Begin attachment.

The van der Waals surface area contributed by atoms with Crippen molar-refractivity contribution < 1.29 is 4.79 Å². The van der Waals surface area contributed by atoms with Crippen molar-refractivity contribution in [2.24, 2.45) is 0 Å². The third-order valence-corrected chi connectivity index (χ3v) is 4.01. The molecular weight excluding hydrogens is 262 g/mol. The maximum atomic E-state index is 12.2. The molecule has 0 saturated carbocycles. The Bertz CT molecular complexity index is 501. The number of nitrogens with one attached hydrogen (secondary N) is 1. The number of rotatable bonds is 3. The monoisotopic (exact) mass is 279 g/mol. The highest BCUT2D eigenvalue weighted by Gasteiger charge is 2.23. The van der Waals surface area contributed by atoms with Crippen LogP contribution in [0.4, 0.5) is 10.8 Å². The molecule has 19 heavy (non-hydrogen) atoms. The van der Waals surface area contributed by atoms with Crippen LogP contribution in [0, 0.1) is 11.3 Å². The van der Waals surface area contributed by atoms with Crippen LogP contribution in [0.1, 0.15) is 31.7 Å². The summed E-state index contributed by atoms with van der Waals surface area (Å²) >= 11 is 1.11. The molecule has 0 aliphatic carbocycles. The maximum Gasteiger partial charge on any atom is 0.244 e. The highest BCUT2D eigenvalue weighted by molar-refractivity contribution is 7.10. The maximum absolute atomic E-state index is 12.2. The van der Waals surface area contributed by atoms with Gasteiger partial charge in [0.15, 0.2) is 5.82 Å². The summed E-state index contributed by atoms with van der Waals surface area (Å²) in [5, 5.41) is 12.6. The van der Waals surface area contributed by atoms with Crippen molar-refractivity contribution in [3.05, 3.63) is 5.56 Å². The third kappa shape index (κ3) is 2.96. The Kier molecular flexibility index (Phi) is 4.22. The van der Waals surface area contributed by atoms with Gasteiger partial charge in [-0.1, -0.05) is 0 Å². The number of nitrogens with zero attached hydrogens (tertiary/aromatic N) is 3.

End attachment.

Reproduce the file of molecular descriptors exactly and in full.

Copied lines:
The van der Waals surface area contributed by atoms with Crippen molar-refractivity contribution < 1.29 is 4.79 Å². The van der Waals surface area contributed by atoms with Crippen molar-refractivity contribution in [2.24, 2.45) is 0 Å². The third-order valence-corrected chi connectivity index (χ3v) is 4.01. The molecular weight excluding hydrogens is 262 g/mol. The maximum atomic E-state index is 12.2. The molecule has 0 saturated carbocycles. The Bertz CT molecular complexity index is 501. The number of nitrogens with one attached hydrogen (secondary N) is 1. The number of rotatable bonds is 3. The monoisotopic (exact) mass is 279 g/mol. The highest BCUT2D eigenvalue weighted by Gasteiger charge is 2.23. The van der Waals surface area contributed by atoms with Crippen LogP contribution in [0.4, 0.5) is 10.8 Å². The molecule has 19 heavy (non-hydrogen) atoms. The van der Waals surface area contributed by atoms with Crippen LogP contribution in [0, 0.1) is 11.3 Å². The van der Waals surface area contributed by atoms with Crippen LogP contribution in [0.1, 0.15) is 31.7 Å². The summed E-state index contributed by atoms with van der Waals surface area (Å²) >= 11 is 1.11. The molecule has 0 aliphatic carbocycles. The maximum Gasteiger partial charge on any atom is 0.244 e. The highest BCUT2D eigenvalue weighted by molar-refractivity contribution is 7.10. The maximum absolute atomic E-state index is 12.2. The van der Waals surface area contributed by atoms with Gasteiger partial charge in [0.15, 0.2) is 5.82 Å². The summed E-state index contributed by atoms with van der Waals surface area (Å²) in [5, 5.41) is 12.6. The van der Waals surface area contributed by atoms with Crippen molar-refractivity contribution in [3.05, 3.63) is 5.56 Å². The third kappa shape index (κ3) is 2.96. The Kier molecular flexibility index (Phi) is 4.22. The van der Waals surface area contributed by atoms with Gasteiger partial charge in [-0.1, -0.05) is 0 Å². The number of nitrogens with zero attached hydrogens (tertiary/aromatic N) is 3.